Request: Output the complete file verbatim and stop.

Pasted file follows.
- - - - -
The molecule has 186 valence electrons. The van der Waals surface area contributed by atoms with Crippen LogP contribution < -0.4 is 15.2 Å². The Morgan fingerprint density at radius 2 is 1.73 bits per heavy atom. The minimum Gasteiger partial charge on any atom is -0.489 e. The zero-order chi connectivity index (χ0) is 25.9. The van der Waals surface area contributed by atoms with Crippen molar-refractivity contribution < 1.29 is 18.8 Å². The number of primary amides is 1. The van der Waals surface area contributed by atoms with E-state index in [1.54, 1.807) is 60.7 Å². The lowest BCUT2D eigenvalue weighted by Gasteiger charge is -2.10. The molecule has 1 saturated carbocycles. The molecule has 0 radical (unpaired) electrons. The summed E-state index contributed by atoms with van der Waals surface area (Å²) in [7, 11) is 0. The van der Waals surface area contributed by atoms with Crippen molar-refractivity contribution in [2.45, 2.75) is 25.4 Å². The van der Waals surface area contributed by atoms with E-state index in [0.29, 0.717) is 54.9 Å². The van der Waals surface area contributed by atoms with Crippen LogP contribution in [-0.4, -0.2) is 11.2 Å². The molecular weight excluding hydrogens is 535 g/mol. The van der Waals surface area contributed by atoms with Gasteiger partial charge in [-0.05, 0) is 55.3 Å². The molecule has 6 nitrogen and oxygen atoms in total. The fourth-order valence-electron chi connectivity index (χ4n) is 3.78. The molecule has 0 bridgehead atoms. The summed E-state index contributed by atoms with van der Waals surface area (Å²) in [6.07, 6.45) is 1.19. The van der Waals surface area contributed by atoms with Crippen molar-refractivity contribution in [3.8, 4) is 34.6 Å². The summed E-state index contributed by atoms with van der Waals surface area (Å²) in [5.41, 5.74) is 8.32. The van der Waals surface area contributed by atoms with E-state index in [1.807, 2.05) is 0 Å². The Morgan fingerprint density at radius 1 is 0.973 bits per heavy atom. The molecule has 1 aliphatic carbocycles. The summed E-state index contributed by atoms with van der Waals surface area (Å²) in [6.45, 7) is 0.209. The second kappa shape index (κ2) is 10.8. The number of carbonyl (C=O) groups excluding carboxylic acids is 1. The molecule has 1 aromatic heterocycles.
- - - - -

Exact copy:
The molecule has 186 valence electrons. The van der Waals surface area contributed by atoms with Crippen LogP contribution < -0.4 is 15.2 Å². The Morgan fingerprint density at radius 2 is 1.73 bits per heavy atom. The minimum Gasteiger partial charge on any atom is -0.489 e. The zero-order chi connectivity index (χ0) is 25.9. The van der Waals surface area contributed by atoms with Crippen molar-refractivity contribution < 1.29 is 18.8 Å². The number of primary amides is 1. The van der Waals surface area contributed by atoms with E-state index in [1.54, 1.807) is 60.7 Å². The lowest BCUT2D eigenvalue weighted by Gasteiger charge is -2.10. The molecule has 1 saturated carbocycles. The molecule has 0 radical (unpaired) electrons. The summed E-state index contributed by atoms with van der Waals surface area (Å²) in [7, 11) is 0. The van der Waals surface area contributed by atoms with Crippen molar-refractivity contribution in [2.45, 2.75) is 25.4 Å². The van der Waals surface area contributed by atoms with E-state index in [0.29, 0.717) is 54.9 Å². The van der Waals surface area contributed by atoms with Crippen LogP contribution in [-0.4, -0.2) is 11.2 Å². The molecular weight excluding hydrogens is 535 g/mol. The van der Waals surface area contributed by atoms with Gasteiger partial charge in [-0.05, 0) is 55.3 Å². The molecule has 6 nitrogen and oxygen atoms in total. The fourth-order valence-electron chi connectivity index (χ4n) is 3.78. The molecule has 0 bridgehead atoms. The summed E-state index contributed by atoms with van der Waals surface area (Å²) in [6.07, 6.45) is 1.19. The van der Waals surface area contributed by atoms with Crippen molar-refractivity contribution in [3.8, 4) is 34.6 Å². The summed E-state index contributed by atoms with van der Waals surface area (Å²) in [5.41, 5.74) is 8.32. The van der Waals surface area contributed by atoms with E-state index in [1.807, 2.05) is 0 Å². The Morgan fingerprint density at radius 1 is 0.973 bits per heavy atom. The molecule has 1 aliphatic carbocycles. The summed E-state index contributed by atoms with van der Waals surface area (Å²) in [6.45, 7) is 0.209. The second kappa shape index (κ2) is 10.8. The number of carbonyl (C=O) groups excluding carboxylic acids is 1. The molecule has 1 aromatic heterocycles.